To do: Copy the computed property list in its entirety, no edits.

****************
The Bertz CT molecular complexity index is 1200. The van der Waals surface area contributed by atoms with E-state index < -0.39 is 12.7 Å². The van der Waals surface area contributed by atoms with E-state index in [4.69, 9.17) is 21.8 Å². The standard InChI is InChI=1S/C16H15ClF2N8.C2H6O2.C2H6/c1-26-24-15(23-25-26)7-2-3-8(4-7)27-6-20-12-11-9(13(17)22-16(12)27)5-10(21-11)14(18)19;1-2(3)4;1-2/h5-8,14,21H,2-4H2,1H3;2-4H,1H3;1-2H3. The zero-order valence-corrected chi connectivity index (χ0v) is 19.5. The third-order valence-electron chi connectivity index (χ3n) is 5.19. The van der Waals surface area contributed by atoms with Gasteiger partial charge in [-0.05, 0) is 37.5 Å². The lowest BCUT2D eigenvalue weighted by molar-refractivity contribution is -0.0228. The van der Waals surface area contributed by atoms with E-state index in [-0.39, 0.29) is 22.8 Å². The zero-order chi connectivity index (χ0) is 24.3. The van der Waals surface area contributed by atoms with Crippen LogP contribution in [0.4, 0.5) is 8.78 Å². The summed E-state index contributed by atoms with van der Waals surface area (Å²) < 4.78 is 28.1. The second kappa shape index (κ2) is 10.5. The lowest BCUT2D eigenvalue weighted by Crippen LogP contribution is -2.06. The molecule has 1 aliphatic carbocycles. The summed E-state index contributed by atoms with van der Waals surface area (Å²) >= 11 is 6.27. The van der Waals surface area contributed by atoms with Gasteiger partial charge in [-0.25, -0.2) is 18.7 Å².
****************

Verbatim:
The Bertz CT molecular complexity index is 1200. The van der Waals surface area contributed by atoms with E-state index < -0.39 is 12.7 Å². The van der Waals surface area contributed by atoms with E-state index in [4.69, 9.17) is 21.8 Å². The standard InChI is InChI=1S/C16H15ClF2N8.C2H6O2.C2H6/c1-26-24-15(23-25-26)7-2-3-8(4-7)27-6-20-12-11-9(13(17)22-16(12)27)5-10(21-11)14(18)19;1-2(3)4;1-2/h5-8,14,21H,2-4H2,1H3;2-4H,1H3;1-2H3. The zero-order valence-corrected chi connectivity index (χ0v) is 19.5. The third-order valence-electron chi connectivity index (χ3n) is 5.19. The van der Waals surface area contributed by atoms with Gasteiger partial charge in [-0.05, 0) is 37.5 Å². The lowest BCUT2D eigenvalue weighted by molar-refractivity contribution is -0.0228. The van der Waals surface area contributed by atoms with E-state index in [-0.39, 0.29) is 22.8 Å². The zero-order chi connectivity index (χ0) is 24.3. The van der Waals surface area contributed by atoms with Crippen LogP contribution in [0.4, 0.5) is 8.78 Å². The summed E-state index contributed by atoms with van der Waals surface area (Å²) < 4.78 is 28.1. The second kappa shape index (κ2) is 10.5. The lowest BCUT2D eigenvalue weighted by Crippen LogP contribution is -2.06. The molecule has 1 aliphatic carbocycles. The summed E-state index contributed by atoms with van der Waals surface area (Å²) >= 11 is 6.27. The van der Waals surface area contributed by atoms with Gasteiger partial charge in [-0.25, -0.2) is 18.7 Å².